Forty minutes away at Lieu Dit vineyard, winemaker Eric Railsback has been lured by the Wild West opportunities of the Santa Barbara region. “The barrier to entry is lower compared to places like Napa, where you have to have serious money,” Railsback says. “But there are also far fewer preconceived notions of what a wine should be, so it’s easier to do your own thing.”
A highly regarded former San Francisco sommelier, Railsback partnered with winemaker Justin Willett in 2011 to grow and make wine from grapes indigenous to France’s Loire Valley. Outside of a crisp Pinot Noir rosé, the rest of the Lieu Dit lineup champions the offbeat, including a seductive sans soufre (“without sulfur,” a popular preservative) Cabernet Franc and a stony, old-vine Melon de Bourgogne that rivals more storied labels from its home in the Muscadet appellation. Not only are they bottles that offer an alternative to NoCal’s wine monoculture, but these upstart wines are priced (most under $30) to encourage exploration, whether you’re a grape geek or the most neo of wine neophytes.
As much as Santa Barbara’s wines represent the diversity of its geology and climate, its winemakers are every bit as distinct—and surprising. Most of the area’s pioneers don’t have the same kind of sparkling résumés or University of California Davis viticulture and enology degrees as their counterparts further north. But this melting pot of perspectives, less hindered by tradition, is spawning an unprecedented amount of innovation. Cameron and Marlen Porter, the husband-and-wife team behind Amplify Wines (in Santa Maria), are former musicians turned self-taught winemakers. Voice actor Jeff Fischer—who has the same laid-back quality as his namesake character on the television show American Dad!—is now known as much for his Grüner Veltliner at Habit Wine Company as his work in Hollywood. And Ryan Roark, the brusque, tough-as-nails owner behind Roark Wine Company in Buellton, came from a ranching background in Texas before becoming a darling of the artisanal wine world.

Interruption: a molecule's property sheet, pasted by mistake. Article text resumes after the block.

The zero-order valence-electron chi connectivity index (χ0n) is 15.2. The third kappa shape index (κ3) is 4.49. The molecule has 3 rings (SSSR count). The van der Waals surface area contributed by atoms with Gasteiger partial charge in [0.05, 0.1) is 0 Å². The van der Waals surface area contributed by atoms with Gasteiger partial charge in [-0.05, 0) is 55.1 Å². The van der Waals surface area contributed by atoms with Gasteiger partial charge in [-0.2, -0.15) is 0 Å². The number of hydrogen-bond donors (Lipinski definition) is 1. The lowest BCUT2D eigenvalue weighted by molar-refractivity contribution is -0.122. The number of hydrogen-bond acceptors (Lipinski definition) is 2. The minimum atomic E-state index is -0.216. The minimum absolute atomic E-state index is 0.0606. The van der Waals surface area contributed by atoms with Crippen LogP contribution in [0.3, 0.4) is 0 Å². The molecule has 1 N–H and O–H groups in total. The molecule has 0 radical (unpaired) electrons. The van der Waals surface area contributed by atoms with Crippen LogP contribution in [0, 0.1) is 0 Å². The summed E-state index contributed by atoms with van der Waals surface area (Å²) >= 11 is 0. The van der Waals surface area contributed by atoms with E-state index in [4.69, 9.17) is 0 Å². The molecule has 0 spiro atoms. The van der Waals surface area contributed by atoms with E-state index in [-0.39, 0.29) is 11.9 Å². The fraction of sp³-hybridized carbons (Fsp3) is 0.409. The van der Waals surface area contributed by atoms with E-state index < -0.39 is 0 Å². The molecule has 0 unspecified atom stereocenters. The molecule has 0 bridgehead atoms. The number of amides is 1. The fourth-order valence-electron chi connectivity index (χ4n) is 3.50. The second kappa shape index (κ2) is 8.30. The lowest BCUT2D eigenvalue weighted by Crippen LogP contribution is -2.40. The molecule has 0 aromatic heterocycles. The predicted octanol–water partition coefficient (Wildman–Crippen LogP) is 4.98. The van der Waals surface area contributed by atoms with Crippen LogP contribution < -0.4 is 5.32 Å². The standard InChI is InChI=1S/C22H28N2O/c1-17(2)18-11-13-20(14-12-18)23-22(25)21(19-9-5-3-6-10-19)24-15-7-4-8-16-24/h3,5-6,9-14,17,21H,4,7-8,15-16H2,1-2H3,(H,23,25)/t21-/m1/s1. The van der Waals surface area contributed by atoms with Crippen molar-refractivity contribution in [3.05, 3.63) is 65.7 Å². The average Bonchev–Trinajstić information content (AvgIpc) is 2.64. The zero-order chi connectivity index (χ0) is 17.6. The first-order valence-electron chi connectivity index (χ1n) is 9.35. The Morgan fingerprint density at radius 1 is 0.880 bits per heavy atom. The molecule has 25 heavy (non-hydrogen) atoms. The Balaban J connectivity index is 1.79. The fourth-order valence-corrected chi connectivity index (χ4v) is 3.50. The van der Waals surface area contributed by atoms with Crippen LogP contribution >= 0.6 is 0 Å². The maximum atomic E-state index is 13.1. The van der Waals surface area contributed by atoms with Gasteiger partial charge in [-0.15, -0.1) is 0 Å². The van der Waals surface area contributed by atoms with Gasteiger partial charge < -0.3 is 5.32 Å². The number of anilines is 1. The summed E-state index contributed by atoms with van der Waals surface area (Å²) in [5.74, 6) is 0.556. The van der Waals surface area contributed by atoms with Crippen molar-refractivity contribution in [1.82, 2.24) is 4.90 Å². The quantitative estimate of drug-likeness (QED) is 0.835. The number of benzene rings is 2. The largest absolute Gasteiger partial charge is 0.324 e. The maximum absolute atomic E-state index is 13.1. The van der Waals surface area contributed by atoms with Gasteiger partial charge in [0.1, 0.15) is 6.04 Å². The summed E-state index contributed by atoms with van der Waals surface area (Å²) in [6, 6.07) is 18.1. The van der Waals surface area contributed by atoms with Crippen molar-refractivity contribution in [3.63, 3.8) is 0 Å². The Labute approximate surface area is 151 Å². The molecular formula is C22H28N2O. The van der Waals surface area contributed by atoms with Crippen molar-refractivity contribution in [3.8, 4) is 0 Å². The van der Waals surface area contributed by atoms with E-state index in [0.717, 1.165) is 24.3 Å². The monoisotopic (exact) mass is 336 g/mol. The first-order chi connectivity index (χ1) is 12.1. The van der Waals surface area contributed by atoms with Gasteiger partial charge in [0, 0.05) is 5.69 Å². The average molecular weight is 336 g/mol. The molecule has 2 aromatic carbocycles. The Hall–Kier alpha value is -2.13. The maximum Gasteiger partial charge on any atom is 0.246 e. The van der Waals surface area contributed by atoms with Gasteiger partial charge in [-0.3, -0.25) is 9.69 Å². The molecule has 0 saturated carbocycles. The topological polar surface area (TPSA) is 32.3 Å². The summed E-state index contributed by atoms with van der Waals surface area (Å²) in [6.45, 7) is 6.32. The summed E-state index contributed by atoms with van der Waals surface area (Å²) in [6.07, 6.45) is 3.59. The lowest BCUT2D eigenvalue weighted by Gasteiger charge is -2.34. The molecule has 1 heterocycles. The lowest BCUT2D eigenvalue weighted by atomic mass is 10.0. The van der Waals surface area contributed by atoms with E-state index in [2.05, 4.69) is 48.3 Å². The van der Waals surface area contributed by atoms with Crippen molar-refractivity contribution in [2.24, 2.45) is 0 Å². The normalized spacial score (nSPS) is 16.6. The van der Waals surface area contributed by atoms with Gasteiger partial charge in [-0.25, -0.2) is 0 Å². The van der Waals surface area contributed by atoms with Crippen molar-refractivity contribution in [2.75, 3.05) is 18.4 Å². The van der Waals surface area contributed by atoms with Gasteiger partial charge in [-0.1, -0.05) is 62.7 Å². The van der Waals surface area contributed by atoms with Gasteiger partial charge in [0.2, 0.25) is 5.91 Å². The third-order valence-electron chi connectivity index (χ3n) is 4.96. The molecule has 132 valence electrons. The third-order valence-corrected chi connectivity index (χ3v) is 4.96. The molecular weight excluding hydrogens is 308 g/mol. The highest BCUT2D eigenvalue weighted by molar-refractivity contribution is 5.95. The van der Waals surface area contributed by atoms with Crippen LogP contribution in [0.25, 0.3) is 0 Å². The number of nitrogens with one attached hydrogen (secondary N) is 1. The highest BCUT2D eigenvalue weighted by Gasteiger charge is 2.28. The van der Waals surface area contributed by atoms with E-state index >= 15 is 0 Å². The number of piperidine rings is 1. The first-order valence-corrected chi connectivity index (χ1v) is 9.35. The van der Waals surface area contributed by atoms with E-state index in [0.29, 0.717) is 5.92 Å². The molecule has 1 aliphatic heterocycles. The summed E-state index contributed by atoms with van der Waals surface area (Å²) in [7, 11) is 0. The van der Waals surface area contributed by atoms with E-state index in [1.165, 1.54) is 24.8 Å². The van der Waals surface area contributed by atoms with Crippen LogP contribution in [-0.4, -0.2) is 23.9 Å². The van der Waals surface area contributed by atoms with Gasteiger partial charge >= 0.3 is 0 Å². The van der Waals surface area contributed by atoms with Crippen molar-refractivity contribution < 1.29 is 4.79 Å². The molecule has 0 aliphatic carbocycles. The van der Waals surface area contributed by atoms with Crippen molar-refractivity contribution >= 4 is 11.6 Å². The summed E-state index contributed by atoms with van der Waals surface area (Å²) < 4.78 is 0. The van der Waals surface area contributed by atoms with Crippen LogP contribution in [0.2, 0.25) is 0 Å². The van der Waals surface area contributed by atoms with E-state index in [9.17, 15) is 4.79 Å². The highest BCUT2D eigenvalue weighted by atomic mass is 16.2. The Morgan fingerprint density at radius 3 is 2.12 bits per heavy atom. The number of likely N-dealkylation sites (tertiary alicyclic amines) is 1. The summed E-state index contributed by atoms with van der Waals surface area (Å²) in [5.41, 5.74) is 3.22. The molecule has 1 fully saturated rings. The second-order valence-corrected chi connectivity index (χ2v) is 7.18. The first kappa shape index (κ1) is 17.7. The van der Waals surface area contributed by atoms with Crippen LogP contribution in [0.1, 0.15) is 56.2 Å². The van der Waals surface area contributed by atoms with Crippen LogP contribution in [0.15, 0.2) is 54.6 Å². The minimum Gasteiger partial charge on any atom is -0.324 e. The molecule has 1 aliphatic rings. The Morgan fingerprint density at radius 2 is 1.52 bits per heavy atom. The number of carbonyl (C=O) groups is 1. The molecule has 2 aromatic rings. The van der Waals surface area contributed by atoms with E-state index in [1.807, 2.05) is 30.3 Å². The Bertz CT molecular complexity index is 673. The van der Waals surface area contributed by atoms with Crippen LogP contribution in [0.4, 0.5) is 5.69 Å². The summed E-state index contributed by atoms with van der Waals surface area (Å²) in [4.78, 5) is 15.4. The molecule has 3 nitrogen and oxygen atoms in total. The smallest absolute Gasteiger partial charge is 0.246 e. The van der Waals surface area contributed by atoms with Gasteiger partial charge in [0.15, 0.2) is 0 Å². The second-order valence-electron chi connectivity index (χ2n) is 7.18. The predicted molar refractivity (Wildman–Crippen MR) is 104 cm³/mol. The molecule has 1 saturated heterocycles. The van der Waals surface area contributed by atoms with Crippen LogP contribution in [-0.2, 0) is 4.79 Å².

But no one epitomizes Santa Barbara’s free-wheeling spirit quite like Ruben Solorzano. The genial vineyard manager emerges from the picturesque rows of fastidiously pruned Syrah at Stolpman Vineyards’s estate in Ballard Canyon, a 45-minute drive northwest of Santa Barbara. Known as “the grape whisperer” in these parts, Solorzano shows off the parcels allotted for the La Cuadrilla project, a red blend cultivated and vinified every vintage solely by his team of Mexican-American vineyard workers. A native of Mexico himself, Solorzano began the effort as a way of empowering his employees and educating the crew in the finer points of the trade. Started as a training program in the 1990s, the La Cuadrilla label has since grown into a popular 2,800-case draw, and all profits are reaped by the employees. It’s an endeavor unique to the winery, not to mention the forward-thinking Stolpman family, but it’s also the kind of idiosyncratic approach that seems so in line with the county itself: unafraid to veer from convention, innovative, and yet strangely practical. Winemakers like Solorzano and Roark might be miles away from popular breaks like Santa Barbara’s Leadbetter Point, but they view their vineyards through the same lens as a surfer scanning the horizon. There’s so much to utilize, and a whole world of creative choices to make to get to shore.
Back on State Street in downtown Santa Barbara—a mile from the surf itself—you can take a seat amid the stuffed peacocks in Bibi Ji’s exposed-brick dining room and taste that sense of individuality. It’s in Jessi Singh’s unapologetically “unauthentic” Indian food, which he encourages diners to eat with their hands. It’s in the raucous, high-energy environment, which has become a draw for industry personnel across Santa Barbara. And it’s in the lively, natural-leaning wine list chosen by Bibi Ji partner Rajat Parr, one of the country’s most distinguished sommeliers, who recently decamped from San Francisco to get closer to the action here.
What Parr did for the late, great RN74 wine bar in the Bay Area, he’s now implementing opposite Chef Singh’s light and fresh Indian fare. Yet instead of rare Burgundies, his focus is now on obscure wines that harmonize seamlessly with the food, and reflect the same type of optimism and playfulness seen all around Bibi Ji: the Bollywood movies projected on the brick walls, the lithe yet textured Stolpman Roussanne being poured by the glass, even the party buses—vibrating with each bass note—ambling down State Street.
Take another sip and watch the red stream of taillights, visible through Bibi Ji’s oversize streetfront windows, receding toward the sand and surf. Listen for the whistle of the train pulling through, and the gulls crying on billows of salty air. Feel your shoulders settle. Taste the renegade, free-spirited vibe of the coast in every refilled glass. Then order another bottle. Because in Santa Barbara wine country, it’s all about having fun.